I know I wasn’t the audience for Night Nurse, but it was a Marvel Comic, and it did have cool covers by John Romita, so a few issues may have slipped into my reading pile. And the art was by Win Mortimer who, while more famous these days as the artist on Spidey Super Stories, was a favorite of mine from his DC work in the 1960s (and with whom I’d get to work on the Supergirl strip in Superman Family in later years).
10. Prez #1–4 (DC Comics, Aug./Sept. 1973–February/March 1974). Joe Simon played “what if?” with the 26th Amendment (lowering the voting age to 18) by also lowering the age to run for elected office to 18 years old. Which opened the door for a story about a corrupt political boss who tries to run young Prez Rickard for office only to discover their high school-age candidate has a mind of his own, man!
Prez is politics as action/adventure sport, likely inspired by the 1968 political thriller Wild in the Streets. The bad guys are Russian chess champions, right-wing fanatics who try to take over the country when Prez outlaws guns, and Dracula and an invasion by Transylvania. Prez’s best friend is Eagle Free, a Native American youth who wears goes around bare chested, wearing moccasins and a feathered headdress, and whose main job seemed to be pointing off-panel and warning Prez of incoming danger.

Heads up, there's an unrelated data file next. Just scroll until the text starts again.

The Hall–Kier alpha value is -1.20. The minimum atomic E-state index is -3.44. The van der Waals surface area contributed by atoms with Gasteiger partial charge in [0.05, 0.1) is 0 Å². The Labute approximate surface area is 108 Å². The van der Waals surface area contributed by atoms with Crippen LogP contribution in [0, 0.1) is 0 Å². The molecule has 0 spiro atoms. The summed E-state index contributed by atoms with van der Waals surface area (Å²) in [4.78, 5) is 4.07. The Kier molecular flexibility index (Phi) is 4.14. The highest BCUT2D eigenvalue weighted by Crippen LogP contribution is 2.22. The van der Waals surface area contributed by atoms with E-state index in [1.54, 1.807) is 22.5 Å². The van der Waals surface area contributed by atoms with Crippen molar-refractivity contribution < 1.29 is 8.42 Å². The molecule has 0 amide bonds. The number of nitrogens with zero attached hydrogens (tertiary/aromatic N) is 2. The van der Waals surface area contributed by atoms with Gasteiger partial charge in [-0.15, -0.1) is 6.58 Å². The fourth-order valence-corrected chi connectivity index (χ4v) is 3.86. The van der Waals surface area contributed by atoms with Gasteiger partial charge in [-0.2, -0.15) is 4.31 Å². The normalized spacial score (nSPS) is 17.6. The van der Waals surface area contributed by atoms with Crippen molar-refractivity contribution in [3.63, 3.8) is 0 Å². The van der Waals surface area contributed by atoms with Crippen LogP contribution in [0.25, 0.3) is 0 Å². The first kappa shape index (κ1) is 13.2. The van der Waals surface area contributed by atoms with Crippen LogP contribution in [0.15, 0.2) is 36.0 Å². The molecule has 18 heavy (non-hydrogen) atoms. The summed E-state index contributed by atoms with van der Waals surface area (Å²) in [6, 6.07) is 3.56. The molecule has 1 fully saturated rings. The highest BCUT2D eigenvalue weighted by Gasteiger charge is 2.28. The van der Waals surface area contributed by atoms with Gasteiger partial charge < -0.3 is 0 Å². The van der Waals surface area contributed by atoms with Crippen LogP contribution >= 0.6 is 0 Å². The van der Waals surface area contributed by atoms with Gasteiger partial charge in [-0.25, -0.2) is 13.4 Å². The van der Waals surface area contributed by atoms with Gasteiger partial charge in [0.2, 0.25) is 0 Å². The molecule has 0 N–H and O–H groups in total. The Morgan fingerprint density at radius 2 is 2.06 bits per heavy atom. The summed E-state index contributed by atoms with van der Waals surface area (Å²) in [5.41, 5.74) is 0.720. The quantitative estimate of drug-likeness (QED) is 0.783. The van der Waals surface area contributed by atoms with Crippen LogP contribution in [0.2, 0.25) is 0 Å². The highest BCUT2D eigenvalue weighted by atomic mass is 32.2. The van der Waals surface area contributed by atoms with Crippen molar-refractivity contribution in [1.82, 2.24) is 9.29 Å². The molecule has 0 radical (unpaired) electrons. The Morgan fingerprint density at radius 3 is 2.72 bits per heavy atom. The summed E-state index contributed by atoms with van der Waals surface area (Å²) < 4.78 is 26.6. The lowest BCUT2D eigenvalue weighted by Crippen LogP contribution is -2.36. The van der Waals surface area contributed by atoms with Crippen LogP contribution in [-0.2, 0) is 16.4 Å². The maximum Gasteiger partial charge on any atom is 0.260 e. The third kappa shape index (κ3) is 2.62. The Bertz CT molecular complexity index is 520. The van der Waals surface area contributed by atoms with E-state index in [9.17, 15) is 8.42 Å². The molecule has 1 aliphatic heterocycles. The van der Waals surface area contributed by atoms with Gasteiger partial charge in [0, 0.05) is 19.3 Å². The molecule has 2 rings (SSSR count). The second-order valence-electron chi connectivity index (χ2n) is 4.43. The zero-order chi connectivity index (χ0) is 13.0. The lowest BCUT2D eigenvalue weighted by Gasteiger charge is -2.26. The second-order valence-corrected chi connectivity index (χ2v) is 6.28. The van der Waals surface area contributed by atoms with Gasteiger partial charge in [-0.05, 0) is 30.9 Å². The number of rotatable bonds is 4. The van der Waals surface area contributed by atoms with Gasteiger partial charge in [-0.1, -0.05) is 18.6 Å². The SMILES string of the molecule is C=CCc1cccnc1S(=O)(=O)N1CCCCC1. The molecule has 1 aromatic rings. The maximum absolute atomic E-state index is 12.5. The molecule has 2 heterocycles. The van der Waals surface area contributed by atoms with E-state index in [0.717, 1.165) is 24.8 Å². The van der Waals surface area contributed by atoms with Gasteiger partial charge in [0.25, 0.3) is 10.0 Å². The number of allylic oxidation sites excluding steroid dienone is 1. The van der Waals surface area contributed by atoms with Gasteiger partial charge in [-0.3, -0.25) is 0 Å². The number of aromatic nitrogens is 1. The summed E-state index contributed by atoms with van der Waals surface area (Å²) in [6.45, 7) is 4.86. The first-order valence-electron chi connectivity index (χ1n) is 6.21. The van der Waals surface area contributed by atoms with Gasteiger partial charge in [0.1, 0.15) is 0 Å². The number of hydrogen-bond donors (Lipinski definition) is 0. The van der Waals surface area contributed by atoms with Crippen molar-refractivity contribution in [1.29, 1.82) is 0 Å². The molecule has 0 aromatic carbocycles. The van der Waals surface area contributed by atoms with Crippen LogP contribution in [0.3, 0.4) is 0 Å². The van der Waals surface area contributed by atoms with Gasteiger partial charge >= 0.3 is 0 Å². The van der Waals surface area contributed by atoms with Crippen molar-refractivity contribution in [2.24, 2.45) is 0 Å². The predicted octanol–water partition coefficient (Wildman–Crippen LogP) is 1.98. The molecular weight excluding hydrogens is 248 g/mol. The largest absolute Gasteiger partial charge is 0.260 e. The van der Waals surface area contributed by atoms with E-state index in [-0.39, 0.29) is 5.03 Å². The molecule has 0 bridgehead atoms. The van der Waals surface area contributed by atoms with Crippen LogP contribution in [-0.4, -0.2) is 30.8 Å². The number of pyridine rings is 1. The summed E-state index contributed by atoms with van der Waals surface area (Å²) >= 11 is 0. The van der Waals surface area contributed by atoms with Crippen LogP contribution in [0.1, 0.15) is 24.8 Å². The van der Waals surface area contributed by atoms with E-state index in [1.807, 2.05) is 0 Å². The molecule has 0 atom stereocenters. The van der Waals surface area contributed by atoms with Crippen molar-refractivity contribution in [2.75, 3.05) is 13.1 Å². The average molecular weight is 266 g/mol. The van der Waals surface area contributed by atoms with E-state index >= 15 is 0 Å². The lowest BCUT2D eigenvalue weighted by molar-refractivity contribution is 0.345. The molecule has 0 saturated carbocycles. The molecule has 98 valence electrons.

Once again, a tip of the hat to the art of the talented Jerry Grandenetti, but otherwise, like his earlier Brother Power, the Geek, Simon’s comics for the youth market missed the mark. Created during the turmoil of Watergate, Simon no doubt thought he could connect with readers who were protesting Nixon’s corruption by making a fictional president who was one of them, but Prez’s term in office was even shorter than Tricky Dick’s.
11. The Shadow #1-8 (Archie Comics, Aug. 1964-Sept. 1965). There was so much wrong with this Archie Comics adaptation of the venerable radio and pulp character, the Shadow, it’s hard to know where to start. The Paul Reinman cover of the first issue featured the familiar slouch hat wearing, hawk-nosed caped character hiding in the shadows, but the Paul Reinman art on the inside starred a blond-haired Shadow in a blue and green skintight costume and cape.
The primary villain in this short, ill-conceived series was Shiwan Khan, descendant of Genghis Khan, and a character (at least in name) out of the pulps. But Super-Shadow also battled “the invulnerable Brute,” “the insidious Elasto,” and “the menace of the Radioactive Rogue,” more superhero than international man of mystery.
Of course, considering the stories were written by two veteran superhero writers, indeed veteran writers of the superhero, Superman, Robert Bernstein (#1-#3) and Man of Steel co-creator Jerry Siegel on the rest, it’s a wonder this series didn’t revamp Lamont Cranston’s origin to have him rocketed to Earth from some distant planet.